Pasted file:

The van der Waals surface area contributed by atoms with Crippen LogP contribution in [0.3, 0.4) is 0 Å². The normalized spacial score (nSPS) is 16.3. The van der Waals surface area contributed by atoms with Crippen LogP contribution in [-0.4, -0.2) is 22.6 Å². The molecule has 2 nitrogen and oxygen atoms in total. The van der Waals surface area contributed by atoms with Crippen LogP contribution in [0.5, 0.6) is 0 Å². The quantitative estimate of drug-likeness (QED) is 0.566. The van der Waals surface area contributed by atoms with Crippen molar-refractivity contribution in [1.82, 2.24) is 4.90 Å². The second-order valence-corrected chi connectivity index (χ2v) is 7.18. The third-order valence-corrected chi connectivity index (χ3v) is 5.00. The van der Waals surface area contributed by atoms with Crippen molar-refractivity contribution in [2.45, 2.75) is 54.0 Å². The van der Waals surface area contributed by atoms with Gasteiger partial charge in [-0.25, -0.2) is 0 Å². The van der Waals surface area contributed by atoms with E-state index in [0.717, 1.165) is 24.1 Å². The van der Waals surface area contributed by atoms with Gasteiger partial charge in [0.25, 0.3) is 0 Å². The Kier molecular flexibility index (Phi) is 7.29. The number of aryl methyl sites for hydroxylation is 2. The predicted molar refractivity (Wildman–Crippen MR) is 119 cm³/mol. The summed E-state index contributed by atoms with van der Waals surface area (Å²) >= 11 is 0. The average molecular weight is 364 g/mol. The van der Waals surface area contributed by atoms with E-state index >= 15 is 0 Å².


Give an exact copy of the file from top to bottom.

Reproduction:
The van der Waals surface area contributed by atoms with Crippen LogP contribution in [0.3, 0.4) is 0 Å². The normalized spacial score (nSPS) is 16.3. The van der Waals surface area contributed by atoms with Crippen LogP contribution in [-0.4, -0.2) is 22.6 Å². The molecule has 2 nitrogen and oxygen atoms in total. The van der Waals surface area contributed by atoms with Crippen LogP contribution in [0.5, 0.6) is 0 Å². The quantitative estimate of drug-likeness (QED) is 0.566. The van der Waals surface area contributed by atoms with Crippen molar-refractivity contribution in [1.82, 2.24) is 4.90 Å². The second-order valence-corrected chi connectivity index (χ2v) is 7.18. The third-order valence-corrected chi connectivity index (χ3v) is 5.00. The van der Waals surface area contributed by atoms with Crippen molar-refractivity contribution in [2.45, 2.75) is 54.0 Å². The van der Waals surface area contributed by atoms with Gasteiger partial charge in [-0.25, -0.2) is 0 Å². The van der Waals surface area contributed by atoms with E-state index in [0.717, 1.165) is 24.1 Å². The van der Waals surface area contributed by atoms with Gasteiger partial charge in [0.25, 0.3) is 0 Å². The Kier molecular flexibility index (Phi) is 7.29. The number of aryl methyl sites for hydroxylation is 2. The predicted molar refractivity (Wildman–Crippen MR) is 119 cm³/mol. The summed E-state index contributed by atoms with van der Waals surface area (Å²) >= 11 is 0. The average molecular weight is 364 g/mol. The van der Waals surface area contributed by atoms with E-state index >= 15 is 0 Å².